What Happens To Derek Chauvin?
UPDATE: Derek Chauvin was found guilty Tuesday on all three counts in the death of George Floyd. His bond was revoked, was removed from court in handcuffs and order jailed, pending sentencing.
Under sentencing guidelines, he could get 12 and a half years on either second-degree unintentional murder or third-degree murder. Second-degree manslaughter would be four years.
MINNEAPOLIS (WCCO) -- The fate of Derek Chauvin should be in the hands of the jury by Monday afternoon. Monday morning both sides will give their closing arguments and then the jury begins deliberations. They'll be sequestered, meaning they'll spend the night in a hotel and be escorted by deputies to and from the courthouse.
Should Chauvin be found not guilty on all charges, he will walk out of the courtroom a free man. If he is convicted on any of the three counts, he will be immediately taken into custody.
"Right from the courtroom, he will go to jail and he will be held in jail until sentencing. If there is a prison sentence, which of course there would be, he would go to prison," attorney Joe Tamburino said.
Chauvin is charged with second-degree murder, third-degree murder, and second-degree manslaughter in the death of Floyd. Under sentencing guidelines, he could get 12 and a half years on either second-degree unintentional murder or third-degree murder. Second-degree manslaughter would be four years.
If there is a conviction the jury will have a second job to do. The jury will have to go back and deliberate on whether any aggravating factors existed.
The first possible aggravating factor is whether the victim was "treated with particular cruelty." The second is if a child was present. Witnesses at the scene and who testified included two teens who were 17 at the time, as well as a 9-year-old.
"If they find aggravating factors the judge could go all the way up to the statutory maximum, which for count one is up to 40 years, count two up to 25 years, and count three up to 10 years," Tamburino said.
If Chauvin is in fact acquitted he still could face federal criminal civil rights charges. A grand jury has been meeting to consider those charges, and if he were to be charged and convicted in federal court, that sentence could be up to life in prison.
Since the trial began last month, the prosecution called 38 people. This week, the defense took over, and called seven people to testify in court. Derek Chauvin was not one of them. On Thursday, he invoked his constitutional right not to testify. It was a decision that came without the jury present.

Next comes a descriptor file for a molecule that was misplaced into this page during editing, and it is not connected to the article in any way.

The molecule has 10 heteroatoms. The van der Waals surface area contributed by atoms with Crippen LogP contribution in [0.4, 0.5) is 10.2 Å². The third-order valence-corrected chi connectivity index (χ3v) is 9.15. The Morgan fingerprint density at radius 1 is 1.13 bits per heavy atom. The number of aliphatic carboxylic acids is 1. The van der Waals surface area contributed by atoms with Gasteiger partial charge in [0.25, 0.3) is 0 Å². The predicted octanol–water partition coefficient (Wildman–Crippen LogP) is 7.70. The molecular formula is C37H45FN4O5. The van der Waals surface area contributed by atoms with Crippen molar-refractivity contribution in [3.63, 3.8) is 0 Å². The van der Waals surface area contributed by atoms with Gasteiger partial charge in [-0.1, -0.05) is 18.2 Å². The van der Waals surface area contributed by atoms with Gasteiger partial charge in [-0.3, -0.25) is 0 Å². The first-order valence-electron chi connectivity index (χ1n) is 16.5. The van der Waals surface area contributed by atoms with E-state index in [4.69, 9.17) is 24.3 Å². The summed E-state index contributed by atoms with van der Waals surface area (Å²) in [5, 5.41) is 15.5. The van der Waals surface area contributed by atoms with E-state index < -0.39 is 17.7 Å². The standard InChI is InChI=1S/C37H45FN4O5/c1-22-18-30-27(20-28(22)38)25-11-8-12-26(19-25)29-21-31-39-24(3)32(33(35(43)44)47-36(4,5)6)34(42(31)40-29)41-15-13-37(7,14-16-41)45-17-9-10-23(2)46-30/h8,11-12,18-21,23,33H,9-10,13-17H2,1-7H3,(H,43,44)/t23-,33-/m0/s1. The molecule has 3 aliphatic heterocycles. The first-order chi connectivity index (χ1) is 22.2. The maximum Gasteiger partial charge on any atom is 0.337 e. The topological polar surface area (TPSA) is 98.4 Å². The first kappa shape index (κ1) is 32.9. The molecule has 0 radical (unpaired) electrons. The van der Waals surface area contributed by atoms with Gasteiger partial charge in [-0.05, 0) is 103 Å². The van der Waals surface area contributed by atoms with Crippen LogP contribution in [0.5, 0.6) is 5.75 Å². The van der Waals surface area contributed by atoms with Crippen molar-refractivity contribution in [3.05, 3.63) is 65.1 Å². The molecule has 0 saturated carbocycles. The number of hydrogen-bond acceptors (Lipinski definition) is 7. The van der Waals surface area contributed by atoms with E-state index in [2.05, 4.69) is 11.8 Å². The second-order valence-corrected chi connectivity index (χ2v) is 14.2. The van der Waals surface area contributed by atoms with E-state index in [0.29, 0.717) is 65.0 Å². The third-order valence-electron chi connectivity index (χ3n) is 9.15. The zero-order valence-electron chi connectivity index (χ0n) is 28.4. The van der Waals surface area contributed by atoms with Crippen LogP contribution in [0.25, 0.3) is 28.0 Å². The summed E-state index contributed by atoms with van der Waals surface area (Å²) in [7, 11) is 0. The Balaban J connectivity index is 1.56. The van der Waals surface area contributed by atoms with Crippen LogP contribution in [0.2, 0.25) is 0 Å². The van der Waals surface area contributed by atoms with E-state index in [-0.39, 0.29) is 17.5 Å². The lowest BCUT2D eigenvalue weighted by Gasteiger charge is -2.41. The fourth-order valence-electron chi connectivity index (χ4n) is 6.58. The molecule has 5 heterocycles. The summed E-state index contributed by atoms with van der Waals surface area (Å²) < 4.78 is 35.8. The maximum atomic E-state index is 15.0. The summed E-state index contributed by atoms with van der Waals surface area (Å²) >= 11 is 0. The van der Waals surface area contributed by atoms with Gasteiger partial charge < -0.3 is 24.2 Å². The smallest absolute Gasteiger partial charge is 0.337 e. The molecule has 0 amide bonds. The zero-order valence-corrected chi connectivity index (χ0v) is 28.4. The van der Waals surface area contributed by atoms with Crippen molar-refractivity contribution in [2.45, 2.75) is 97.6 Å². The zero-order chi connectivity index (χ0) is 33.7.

Jurors will hear an instruction that they can not hold Chauvin's decision not to testify against him.
The first defense witnesses testified about a May 2019 arrest of Floyd in which video showed he initially did not comply. He also swallowed pills he later said were Percocet.
The defense has repeatedly stressed Chauvin was distracted and fearful of bystanders at the scene. The defense called Minneapolis Park Police officer Peter Chang, who testified the crowd was intimidating.
"I was concerned about the officers' safety because of the crowd. I just wanted to make sure the officers were OK," he said.
During their case, the prosecution brought on experts and a half-dozen Minneapolis Police officers, including Chief Medaria Arradondo, to testify Chauvin used excessive force, even deadly force on Floyd. The defense countered with a single expert Barry Brodd.
"I felt Derek Chauvin was justified in acting with the objective reasonableness following Minneapolis Police Department policy and current standards of law enforcement," Brodd said.
Finally the defense brought in their own medical expert to testify there were so many factors involved in Floyd's death -- including his drug use, heart conditions, possible carbon monoxide poisoning as well as the police restraint -- that the manner of death simply could not be determined.
The defense is hoping to create reasonable doubt in at least one juror's mind.
for more features.